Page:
The theory on crime control is one that was set forth on some basic principles. Protecting society in a manner conducive to enforcing laws and curbing criminal behavior. These theories can be linked to criminological behavior and analysis, policing models, specialized units for enforcement, and many more similar in scope.
To effectively believe that officers, both public and private would be able to “control” the behaviors of another is near impossible. When a person sets their mind to do something, no matter the preventative measures in place, a person can succeed under the motivational statement; “the most committed wins!” The opening statement to this discussion question simply puts some facts and behavioral analysis into perspective. The true facts however are police prevent crime through crime control techniques all day every day. Police officers achieve this through presence, response, force both minimum and deadly, and the application of a core set of policies and procedures effected by corps values.
Many departments run into issues with Justice Department oversight when reaching too far into the control portion and find themselves with rouge divisions or actors. The Los Angeles Police Department is an example of a rouge unit in the extreme sense of the example. Rampart was started as a criminal apprehension and “deployment” squad analyzing behaviors and patterns of criminal activity suppressing it where they could. What ended up happening were the police actions stepped out of bounds and due process in the officer’s minds became criminal intent (Reese, 2003). Crime control works well when adopted under the appropriate guidelines and Due Process in the standard in which laws are enforced. The Broken Windows model of policing sets boundaries, goals, and achievable standards to achieve the suppression of crime and criminal behavior (Wilson & Kelling, March 1982). Not every model of policing is effective for numerous reasons, but many work very well when managed through partnerships with communities and systems.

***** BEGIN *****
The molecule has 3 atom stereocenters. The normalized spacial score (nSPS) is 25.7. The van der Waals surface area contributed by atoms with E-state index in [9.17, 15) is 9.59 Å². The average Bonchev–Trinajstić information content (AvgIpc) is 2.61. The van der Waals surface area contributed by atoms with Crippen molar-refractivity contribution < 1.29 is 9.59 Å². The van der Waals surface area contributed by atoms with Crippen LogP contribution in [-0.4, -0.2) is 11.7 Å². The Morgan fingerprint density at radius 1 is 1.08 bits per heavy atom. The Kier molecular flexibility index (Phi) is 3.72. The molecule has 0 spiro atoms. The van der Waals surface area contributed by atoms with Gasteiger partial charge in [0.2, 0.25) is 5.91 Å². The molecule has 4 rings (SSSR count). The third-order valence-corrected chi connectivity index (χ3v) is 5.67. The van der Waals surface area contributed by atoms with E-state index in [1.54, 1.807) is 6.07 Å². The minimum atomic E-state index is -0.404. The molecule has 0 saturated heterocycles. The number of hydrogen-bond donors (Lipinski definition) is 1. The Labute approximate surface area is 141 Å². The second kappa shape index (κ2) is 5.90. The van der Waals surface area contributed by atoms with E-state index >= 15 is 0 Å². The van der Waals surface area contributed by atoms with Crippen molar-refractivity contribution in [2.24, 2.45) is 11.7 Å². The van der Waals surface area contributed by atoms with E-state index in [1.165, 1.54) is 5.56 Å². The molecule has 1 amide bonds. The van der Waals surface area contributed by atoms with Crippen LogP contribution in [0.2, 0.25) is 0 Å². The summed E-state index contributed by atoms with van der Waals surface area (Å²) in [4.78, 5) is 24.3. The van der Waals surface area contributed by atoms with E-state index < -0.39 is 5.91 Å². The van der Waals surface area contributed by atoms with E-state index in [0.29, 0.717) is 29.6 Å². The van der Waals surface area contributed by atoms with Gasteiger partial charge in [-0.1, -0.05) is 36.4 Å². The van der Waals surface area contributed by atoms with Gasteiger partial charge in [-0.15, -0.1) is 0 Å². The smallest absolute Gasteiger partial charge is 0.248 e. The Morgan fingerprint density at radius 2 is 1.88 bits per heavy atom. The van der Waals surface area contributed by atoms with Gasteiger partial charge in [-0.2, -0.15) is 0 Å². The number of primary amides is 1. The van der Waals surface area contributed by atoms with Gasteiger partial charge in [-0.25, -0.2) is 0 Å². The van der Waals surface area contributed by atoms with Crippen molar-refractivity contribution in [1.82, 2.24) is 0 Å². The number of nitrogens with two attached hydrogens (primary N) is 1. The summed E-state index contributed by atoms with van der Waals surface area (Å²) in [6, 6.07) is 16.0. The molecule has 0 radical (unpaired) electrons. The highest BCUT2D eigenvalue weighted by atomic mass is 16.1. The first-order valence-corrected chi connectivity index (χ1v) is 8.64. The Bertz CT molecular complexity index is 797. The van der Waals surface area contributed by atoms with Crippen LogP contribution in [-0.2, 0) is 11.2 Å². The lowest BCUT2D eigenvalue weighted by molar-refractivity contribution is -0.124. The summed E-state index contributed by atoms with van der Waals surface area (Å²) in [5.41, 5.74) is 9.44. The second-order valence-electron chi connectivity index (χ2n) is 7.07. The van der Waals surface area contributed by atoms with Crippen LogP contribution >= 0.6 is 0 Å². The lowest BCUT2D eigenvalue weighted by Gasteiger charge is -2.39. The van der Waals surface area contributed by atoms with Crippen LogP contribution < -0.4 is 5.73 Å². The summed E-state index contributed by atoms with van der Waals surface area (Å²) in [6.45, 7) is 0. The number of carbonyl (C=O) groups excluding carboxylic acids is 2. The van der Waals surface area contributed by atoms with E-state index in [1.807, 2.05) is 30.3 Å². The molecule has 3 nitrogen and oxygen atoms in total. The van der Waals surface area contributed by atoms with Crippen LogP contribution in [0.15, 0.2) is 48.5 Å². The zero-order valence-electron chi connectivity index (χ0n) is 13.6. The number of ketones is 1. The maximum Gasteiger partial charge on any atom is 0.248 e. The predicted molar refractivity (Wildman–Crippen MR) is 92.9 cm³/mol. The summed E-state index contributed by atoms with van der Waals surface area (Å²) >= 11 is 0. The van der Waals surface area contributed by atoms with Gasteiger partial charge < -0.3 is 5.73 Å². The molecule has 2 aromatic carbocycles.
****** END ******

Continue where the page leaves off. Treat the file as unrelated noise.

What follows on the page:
Due Process of law ensures the entire system is operating as the cog it was designed to effectively providing the police to combat criminal behavior through legal statutes. Conversely, this same authority could keep police in line and provide motivation to detract them from crossing the line of wrong and right. Due process is a series of steps through the criminal justice system from start to finish and not all agree that crime control is effective when due process is involved.
Thank you for reading as always,
Reese, R. (2003). The Multiple Causes of the LAPD Rampart Scandal. California State
Polytechnic University. Retrieved from http://www.csupomona.edu/~jis/2003/Reese.pdf
Wilson, J., & Kelling, G. (March 1982). Broken Windows – The Police and
Neighborhood Safety. The Atlantic Magazine, Retrieved from http://www.theatlantic.com/magazine/archive/1982/03/broken-windows/4465/